On the schoolyard, Ralphie introduces us to Schwartz and Flick. The ensemble of talented singing kids delights in "When You're A Whimp." We return to the yard in "Sticky Situation," which fans of the movie will remember well. One endearing feature of this play is the attention accorded to the world of childhood. The sticky misfortune, as foolish as it foreseeably was from the onset, is the culmination of the triple dare versus triple dog dare rules; it somehow made sense if you were a nine-year old at that time and place.

We also see Ralphie in the classroom, where his overactive imagination runs the gambit through a series of dramatic Wild West subplots. The classroom disappears, and the audience is transported into Ralphie's imagination. One example of "Ralphie to the Rescue!" saving the day is replaced with another as he defeats the villains, singing all the while. The quickly morphing set and costume changes are impressive and succeeded in keeping the rapt attention of children in the audience.

As Ralphie's father (aka the Old Man), Paul Nobrega is wonderfully goofy, and comically prideful, as he sings and dances his way through "The Genius on Cleveland Street" and "A Major Award." It is a stellar performance. His "award" is the infamously tacky leg lamp. Mother is mortified, and the neighbors are scandalized, but Dad is immune to the controversy because this lamp is his award for successfully completing a crossword puzzle. If you thought the leg lamp was funny in the movie, you are going to love this. A line of leg lamp dancers frolic before a leg lamp light display. The light design elevates the leg lamp to a sign of the zodiac. The grand stage at the Winspear Opera House affords a light show of delightful, monumentally tacky proportions.

In addition to being a convincing bully, child actor Wyatt Oswald proves to be a tap dancing prodigy in the Mobster Tap Specialty. His confident finesse in the spotlight is wholly warranted by his grace and speed. The other children and Miss Shields (Lauren Kent) also earned cheers for their tapping in the musical number "You'll Shoot Your Eye Out," which is another marvelous diversion into Ralphie's overactive imagination.

As Mother, Briana Gantsweg has a powerful, beautiful voice and great stage chemistry with her children, Ralphie and Randy (Jasper Davenport). Davenport shows impressive comic chops for one so young, including in the hilarious "Up on Santa's Lap" scene. If you had a screaming younger relative, you will love this (not that I'm speaking from personal experience; I've heard rumors). Crotchety Santa and his Elves also comically lampoon this holiday tradition.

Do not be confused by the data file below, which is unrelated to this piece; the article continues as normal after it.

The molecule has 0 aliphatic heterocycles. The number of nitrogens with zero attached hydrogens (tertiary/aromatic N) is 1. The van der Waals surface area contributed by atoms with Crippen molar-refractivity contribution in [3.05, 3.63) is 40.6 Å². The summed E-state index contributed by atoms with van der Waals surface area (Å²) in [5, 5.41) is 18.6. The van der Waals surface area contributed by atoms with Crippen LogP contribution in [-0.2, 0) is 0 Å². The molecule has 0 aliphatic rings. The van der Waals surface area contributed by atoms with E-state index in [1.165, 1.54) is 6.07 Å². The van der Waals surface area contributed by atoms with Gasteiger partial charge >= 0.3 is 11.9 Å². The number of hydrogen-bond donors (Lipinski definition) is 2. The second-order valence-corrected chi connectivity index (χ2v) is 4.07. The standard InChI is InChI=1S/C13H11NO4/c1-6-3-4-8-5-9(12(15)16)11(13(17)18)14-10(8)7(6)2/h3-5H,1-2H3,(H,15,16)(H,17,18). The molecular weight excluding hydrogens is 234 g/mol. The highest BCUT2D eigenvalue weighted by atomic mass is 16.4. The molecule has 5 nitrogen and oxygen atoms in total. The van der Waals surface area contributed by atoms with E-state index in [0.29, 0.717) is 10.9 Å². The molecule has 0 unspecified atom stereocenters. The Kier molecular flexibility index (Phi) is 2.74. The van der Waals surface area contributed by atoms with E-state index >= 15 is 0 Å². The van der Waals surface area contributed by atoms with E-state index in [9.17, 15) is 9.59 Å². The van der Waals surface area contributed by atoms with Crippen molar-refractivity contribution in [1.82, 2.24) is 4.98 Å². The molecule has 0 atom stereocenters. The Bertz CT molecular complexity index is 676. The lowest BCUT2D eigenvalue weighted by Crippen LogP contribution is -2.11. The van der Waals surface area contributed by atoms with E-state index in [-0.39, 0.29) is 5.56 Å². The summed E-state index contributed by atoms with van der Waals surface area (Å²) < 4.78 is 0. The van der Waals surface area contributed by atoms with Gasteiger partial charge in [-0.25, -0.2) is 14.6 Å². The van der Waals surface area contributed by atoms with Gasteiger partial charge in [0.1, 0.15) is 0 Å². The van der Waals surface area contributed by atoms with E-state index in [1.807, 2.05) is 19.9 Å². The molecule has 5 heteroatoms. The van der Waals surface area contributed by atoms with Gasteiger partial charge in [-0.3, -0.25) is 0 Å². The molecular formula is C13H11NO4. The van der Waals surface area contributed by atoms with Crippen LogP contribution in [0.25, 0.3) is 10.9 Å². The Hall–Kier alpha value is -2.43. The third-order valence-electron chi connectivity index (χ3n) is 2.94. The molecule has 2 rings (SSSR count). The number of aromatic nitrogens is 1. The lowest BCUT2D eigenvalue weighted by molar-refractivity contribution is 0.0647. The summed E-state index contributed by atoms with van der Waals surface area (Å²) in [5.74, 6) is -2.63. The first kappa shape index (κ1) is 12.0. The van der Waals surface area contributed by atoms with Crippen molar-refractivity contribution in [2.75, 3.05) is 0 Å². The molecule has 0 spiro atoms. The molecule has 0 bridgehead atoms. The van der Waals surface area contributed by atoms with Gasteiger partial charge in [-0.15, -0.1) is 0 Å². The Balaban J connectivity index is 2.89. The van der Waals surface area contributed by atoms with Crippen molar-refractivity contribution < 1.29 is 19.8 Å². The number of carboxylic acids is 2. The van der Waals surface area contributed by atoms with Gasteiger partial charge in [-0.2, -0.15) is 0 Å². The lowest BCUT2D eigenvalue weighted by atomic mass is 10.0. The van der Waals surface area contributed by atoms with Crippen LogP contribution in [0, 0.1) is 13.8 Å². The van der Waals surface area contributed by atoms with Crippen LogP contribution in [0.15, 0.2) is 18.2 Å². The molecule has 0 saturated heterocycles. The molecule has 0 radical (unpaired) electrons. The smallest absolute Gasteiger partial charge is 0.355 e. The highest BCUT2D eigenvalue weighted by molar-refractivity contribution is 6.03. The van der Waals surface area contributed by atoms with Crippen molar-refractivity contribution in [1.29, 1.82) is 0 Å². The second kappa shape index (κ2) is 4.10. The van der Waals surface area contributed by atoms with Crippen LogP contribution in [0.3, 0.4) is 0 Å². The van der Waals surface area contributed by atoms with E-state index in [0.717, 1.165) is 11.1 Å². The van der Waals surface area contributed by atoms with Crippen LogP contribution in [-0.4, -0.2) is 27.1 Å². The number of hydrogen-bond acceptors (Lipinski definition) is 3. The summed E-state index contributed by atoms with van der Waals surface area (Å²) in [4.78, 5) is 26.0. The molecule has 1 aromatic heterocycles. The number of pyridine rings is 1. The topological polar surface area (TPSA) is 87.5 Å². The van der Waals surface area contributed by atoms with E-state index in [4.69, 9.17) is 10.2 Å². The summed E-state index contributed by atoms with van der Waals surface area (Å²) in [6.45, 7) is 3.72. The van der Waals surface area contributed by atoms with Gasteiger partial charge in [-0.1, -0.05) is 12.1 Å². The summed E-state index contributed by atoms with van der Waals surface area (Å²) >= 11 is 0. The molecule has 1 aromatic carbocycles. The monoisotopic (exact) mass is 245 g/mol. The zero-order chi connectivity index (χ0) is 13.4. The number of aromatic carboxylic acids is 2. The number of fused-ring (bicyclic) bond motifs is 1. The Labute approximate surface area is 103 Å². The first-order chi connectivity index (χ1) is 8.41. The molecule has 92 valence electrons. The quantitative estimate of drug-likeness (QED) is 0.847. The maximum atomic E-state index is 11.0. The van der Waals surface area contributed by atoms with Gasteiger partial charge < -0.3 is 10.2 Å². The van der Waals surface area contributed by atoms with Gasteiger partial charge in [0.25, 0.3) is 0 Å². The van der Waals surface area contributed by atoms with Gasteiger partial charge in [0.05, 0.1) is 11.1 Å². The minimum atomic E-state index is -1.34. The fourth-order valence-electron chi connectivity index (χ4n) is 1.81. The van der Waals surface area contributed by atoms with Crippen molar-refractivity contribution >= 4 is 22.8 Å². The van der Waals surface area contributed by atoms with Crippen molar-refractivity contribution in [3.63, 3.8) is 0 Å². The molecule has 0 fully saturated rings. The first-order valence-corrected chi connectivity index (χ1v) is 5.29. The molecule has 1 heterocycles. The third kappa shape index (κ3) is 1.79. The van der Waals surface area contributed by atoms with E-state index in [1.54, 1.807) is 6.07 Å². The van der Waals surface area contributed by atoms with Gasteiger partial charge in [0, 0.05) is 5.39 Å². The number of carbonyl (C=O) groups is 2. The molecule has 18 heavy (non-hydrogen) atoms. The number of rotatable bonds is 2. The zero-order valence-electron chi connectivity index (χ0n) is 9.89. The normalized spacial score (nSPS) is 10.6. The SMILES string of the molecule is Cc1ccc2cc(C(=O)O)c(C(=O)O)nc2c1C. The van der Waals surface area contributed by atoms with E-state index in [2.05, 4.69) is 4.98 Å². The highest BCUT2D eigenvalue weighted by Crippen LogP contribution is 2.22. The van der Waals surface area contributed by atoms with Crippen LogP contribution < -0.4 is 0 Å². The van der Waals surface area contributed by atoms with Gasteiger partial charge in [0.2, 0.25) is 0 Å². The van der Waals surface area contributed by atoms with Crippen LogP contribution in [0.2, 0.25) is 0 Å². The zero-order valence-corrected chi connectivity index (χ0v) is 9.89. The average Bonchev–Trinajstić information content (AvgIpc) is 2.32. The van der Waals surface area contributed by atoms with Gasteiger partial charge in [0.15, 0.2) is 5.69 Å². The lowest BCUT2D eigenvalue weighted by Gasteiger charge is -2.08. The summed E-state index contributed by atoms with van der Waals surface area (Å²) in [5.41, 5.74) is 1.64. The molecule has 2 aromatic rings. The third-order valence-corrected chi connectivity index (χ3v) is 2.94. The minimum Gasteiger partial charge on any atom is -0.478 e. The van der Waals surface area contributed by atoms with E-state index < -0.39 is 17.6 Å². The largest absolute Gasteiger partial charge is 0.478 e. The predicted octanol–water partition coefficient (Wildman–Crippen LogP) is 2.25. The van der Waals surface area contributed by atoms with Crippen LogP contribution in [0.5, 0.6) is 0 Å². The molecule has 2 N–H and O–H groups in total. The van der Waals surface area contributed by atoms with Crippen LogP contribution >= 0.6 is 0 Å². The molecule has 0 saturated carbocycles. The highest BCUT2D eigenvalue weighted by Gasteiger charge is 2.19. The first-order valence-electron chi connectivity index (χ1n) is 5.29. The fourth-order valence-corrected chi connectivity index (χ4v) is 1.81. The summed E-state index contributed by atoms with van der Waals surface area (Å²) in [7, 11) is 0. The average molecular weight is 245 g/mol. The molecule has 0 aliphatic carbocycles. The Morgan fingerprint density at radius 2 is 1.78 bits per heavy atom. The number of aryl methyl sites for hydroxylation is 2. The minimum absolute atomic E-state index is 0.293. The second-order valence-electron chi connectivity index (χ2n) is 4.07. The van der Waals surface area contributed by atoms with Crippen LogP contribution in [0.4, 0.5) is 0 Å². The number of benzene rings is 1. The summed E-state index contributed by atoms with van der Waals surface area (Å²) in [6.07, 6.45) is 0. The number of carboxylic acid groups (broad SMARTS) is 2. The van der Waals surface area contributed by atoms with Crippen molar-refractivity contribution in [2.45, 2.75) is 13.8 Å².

The set and costume designs combine to create a visual feast. At one point, the Indiana residents, appearing in their 1940's winter garb, are reminiscent of a Norman Rockwell painting. The Parkers' two-story house on Cleveland Street appears in charming cross section. We see Ralphie and Randy's upstairs bedroom, the living room, and Mother's kitchen, complete with canisters and cooking utensils. The house gives way to numerous scene changes in this entertaining, fast-paced production. In addition to the ever-changing backdrops to the fantastic fantasy sequences, the audience is transported to Ralphie's school, Higbee's Department Store, and the one restaurant that is open on Christmas day. The numerous meticulously designed costumes include dancing saloon girls and period pajamas.

A Christmas Story – The Musical is a festive holiday romp with a spectacularly impressive cast. The children and adults in the audience had a great time, and I highly recommend this production for family friendly holiday fun.

Presented by Big League Productions, Inc.
December 12 through 16, 2018
AT&T Performing Arts Center Winspear Opera House
2403 Flora Street, Dallas, Texas 75201
For information and Tickets call 214.880.0202 or go to